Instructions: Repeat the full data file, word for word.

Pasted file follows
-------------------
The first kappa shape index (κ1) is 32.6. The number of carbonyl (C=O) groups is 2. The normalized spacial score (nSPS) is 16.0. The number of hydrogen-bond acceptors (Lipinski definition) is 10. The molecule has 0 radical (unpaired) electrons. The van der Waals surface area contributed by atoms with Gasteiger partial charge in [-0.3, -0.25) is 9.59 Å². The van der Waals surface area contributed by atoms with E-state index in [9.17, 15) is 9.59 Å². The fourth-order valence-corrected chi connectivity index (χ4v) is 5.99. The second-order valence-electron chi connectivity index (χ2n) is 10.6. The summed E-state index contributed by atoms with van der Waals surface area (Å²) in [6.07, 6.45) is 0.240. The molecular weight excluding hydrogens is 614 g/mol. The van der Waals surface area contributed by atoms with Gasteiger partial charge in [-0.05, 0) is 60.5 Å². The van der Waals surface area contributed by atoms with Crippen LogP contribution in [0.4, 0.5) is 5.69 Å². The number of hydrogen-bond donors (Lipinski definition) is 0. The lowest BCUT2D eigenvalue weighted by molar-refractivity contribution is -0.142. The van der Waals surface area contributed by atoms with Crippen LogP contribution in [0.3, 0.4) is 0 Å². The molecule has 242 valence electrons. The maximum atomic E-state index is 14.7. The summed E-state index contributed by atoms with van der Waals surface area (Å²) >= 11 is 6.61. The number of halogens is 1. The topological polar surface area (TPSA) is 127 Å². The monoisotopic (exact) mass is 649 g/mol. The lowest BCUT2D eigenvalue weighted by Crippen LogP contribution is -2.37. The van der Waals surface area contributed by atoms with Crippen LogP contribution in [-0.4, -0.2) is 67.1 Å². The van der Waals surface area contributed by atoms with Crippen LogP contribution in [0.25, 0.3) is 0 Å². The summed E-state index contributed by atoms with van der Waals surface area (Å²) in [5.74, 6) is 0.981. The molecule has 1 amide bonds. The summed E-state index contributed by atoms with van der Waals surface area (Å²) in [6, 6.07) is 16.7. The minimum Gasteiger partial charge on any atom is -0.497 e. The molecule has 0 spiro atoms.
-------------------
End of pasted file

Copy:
The first kappa shape index (κ1) is 32.6. The number of carbonyl (C=O) groups is 2. The normalized spacial score (nSPS) is 16.0. The number of hydrogen-bond acceptors (Lipinski definition) is 10. The molecule has 0 radical (unpaired) electrons. The van der Waals surface area contributed by atoms with Gasteiger partial charge in [-0.3, -0.25) is 9.59 Å². The van der Waals surface area contributed by atoms with E-state index in [9.17, 15) is 9.59 Å². The fourth-order valence-corrected chi connectivity index (χ4v) is 5.99. The second-order valence-electron chi connectivity index (χ2n) is 10.6. The summed E-state index contributed by atoms with van der Waals surface area (Å²) in [6.07, 6.45) is 0.240. The molecular weight excluding hydrogens is 614 g/mol. The van der Waals surface area contributed by atoms with Gasteiger partial charge in [-0.05, 0) is 60.5 Å². The van der Waals surface area contributed by atoms with Crippen LogP contribution in [0.4, 0.5) is 5.69 Å². The number of hydrogen-bond donors (Lipinski definition) is 0. The lowest BCUT2D eigenvalue weighted by molar-refractivity contribution is -0.142. The van der Waals surface area contributed by atoms with Crippen LogP contribution in [0.3, 0.4) is 0 Å². The molecule has 242 valence electrons. The maximum atomic E-state index is 14.7. The summed E-state index contributed by atoms with van der Waals surface area (Å²) >= 11 is 6.61. The number of halogens is 1. The topological polar surface area (TPSA) is 127 Å². The monoisotopic (exact) mass is 649 g/mol. The lowest BCUT2D eigenvalue weighted by Crippen LogP contribution is -2.37. The van der Waals surface area contributed by atoms with Crippen LogP contribution in [-0.4, -0.2) is 67.1 Å². The van der Waals surface area contributed by atoms with Crippen LogP contribution in [0.25, 0.3) is 0 Å². The summed E-state index contributed by atoms with van der Waals surface area (Å²) in [5.74, 6) is 0.981. The molecule has 1 amide bonds. The summed E-state index contributed by atoms with van der Waals surface area (Å²) in [6, 6.07) is 16.7. The minimum Gasteiger partial charge on any atom is -0.497 e. The molecule has 0 spiro atoms.